ALTHOUGH it is difficult, our first reaction to the maternal death of Savita Halappanavar - after our heartfelt sympathy to her family - should be restraint.
We simply do not know, at this early stage, what caused the septicaemia (blood poisoning) that led to her death or whether her death could have been avoided even if her unviable foetus had been removed much earlier.
The tragic death of the 31-year-old who “loved children” has, however, ignited a rage that has been reaching boiling point amongst many Irish women (and men) for more than twenty years.
That rage stems, in part, from reports that she and her husband were told that they could not induce her pregnancy because this is “a Catholic country”.
At heart, though, the underlying societal rage stems from the inexcusable failure by successive governments to clarify when women in Ireland can avail of medical abortions in the limited circumstances that our law permits since the landmark 1992 X case.
As a result of the X case, abortion is permissible in Ireland if it is established that there is a real and substantial risk to the life - as distinct from the health - of the mother which can be avoided only by the termination of the pregnancy.
But no government has ever introduced laws to give effect to the ruling and there is no means for any woman to clarify whether she qualifies for a medical termination under X.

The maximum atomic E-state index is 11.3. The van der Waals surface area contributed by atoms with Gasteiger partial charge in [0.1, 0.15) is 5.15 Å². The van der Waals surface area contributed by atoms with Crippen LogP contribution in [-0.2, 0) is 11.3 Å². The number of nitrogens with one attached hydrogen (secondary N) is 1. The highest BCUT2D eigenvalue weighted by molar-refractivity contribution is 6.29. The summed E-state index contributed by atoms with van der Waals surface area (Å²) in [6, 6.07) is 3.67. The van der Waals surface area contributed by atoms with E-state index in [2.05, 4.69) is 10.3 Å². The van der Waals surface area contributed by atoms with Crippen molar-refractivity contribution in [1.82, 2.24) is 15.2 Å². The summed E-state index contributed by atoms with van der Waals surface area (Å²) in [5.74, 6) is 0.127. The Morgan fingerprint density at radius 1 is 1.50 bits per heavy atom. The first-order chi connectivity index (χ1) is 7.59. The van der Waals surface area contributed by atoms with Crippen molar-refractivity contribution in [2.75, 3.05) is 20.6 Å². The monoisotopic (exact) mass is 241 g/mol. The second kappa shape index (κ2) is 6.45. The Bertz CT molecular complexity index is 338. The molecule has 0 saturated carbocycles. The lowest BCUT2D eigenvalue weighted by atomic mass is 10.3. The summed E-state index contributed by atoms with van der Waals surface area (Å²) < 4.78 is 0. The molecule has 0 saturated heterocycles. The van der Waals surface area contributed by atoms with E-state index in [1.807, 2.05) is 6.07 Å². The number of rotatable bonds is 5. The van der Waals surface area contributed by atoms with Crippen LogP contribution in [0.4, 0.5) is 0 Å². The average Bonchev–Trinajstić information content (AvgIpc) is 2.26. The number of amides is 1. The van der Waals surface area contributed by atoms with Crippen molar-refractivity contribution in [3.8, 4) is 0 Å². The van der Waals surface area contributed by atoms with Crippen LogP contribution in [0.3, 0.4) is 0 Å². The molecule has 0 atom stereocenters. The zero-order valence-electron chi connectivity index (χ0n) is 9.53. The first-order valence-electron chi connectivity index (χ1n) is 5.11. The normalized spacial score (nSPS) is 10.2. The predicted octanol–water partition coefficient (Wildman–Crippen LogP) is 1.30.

There has, since, been a heartbreaking alphabet soup of cases brought by distraught women in Ireland and before the European Court of Human Rights.
What those women sought, when they threw themselves at the mercy of judges, was clarity of the law post-X.
Two years ago, the Grand Chamber of the European Court of Human Rights unanimously ruled that Ireland's failure to implement the existing constitutional right to a lawful abortion in Ireland when a woman's life is at risk is a violation of the European Convention on Human Rights.
The definitive ruling in the A,B,C case prompted the Government to set up an expert group to recommend options available to the State to implement the judgment.
Those recommendations landed on the desk of Minister for Health James Reilly last night.
Were they too late for Savita Halappanavar?
We simply do not know.
But for God’s sake, legislate now, even in this Catholic country.
Dearbhail McDonald is Legal Editor of the Irish Independent